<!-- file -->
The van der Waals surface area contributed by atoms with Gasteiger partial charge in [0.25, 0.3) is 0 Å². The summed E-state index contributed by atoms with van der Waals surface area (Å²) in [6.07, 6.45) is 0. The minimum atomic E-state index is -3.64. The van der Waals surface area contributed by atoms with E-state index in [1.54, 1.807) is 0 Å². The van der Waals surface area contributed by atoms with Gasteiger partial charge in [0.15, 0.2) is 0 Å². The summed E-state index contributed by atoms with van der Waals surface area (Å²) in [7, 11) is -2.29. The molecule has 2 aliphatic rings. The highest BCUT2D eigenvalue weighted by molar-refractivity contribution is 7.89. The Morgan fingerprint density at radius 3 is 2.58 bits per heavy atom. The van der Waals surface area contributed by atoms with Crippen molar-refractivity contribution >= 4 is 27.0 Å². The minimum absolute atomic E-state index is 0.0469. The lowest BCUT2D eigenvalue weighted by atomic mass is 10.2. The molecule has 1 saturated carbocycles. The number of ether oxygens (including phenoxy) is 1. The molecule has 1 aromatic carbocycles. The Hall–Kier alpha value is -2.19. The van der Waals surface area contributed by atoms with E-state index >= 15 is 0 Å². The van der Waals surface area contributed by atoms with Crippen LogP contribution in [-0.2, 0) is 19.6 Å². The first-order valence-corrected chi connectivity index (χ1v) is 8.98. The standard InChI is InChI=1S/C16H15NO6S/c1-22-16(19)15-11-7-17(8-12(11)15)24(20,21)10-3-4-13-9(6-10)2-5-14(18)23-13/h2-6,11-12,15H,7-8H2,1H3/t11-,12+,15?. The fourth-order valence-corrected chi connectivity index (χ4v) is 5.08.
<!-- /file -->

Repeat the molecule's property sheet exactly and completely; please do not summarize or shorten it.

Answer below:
The van der Waals surface area contributed by atoms with Gasteiger partial charge in [0.25, 0.3) is 0 Å². The summed E-state index contributed by atoms with van der Waals surface area (Å²) in [6.07, 6.45) is 0. The minimum atomic E-state index is -3.64. The van der Waals surface area contributed by atoms with E-state index in [1.54, 1.807) is 0 Å². The van der Waals surface area contributed by atoms with Gasteiger partial charge in [0.15, 0.2) is 0 Å². The summed E-state index contributed by atoms with van der Waals surface area (Å²) in [7, 11) is -2.29. The molecule has 2 aliphatic rings. The highest BCUT2D eigenvalue weighted by molar-refractivity contribution is 7.89. The Morgan fingerprint density at radius 3 is 2.58 bits per heavy atom. The van der Waals surface area contributed by atoms with Crippen molar-refractivity contribution >= 4 is 27.0 Å². The minimum absolute atomic E-state index is 0.0469. The lowest BCUT2D eigenvalue weighted by atomic mass is 10.2. The molecule has 1 saturated carbocycles. The number of ether oxygens (including phenoxy) is 1. The molecule has 1 aromatic carbocycles. The Hall–Kier alpha value is -2.19. The van der Waals surface area contributed by atoms with E-state index >= 15 is 0 Å². The van der Waals surface area contributed by atoms with Crippen LogP contribution in [-0.2, 0) is 19.6 Å². The first-order valence-corrected chi connectivity index (χ1v) is 8.98. The standard InChI is InChI=1S/C16H15NO6S/c1-22-16(19)15-11-7-17(8-12(11)15)24(20,21)10-3-4-13-9(6-10)2-5-14(18)23-13/h2-6,11-12,15H,7-8H2,1H3/t11-,12+,15?. The fourth-order valence-corrected chi connectivity index (χ4v) is 5.08.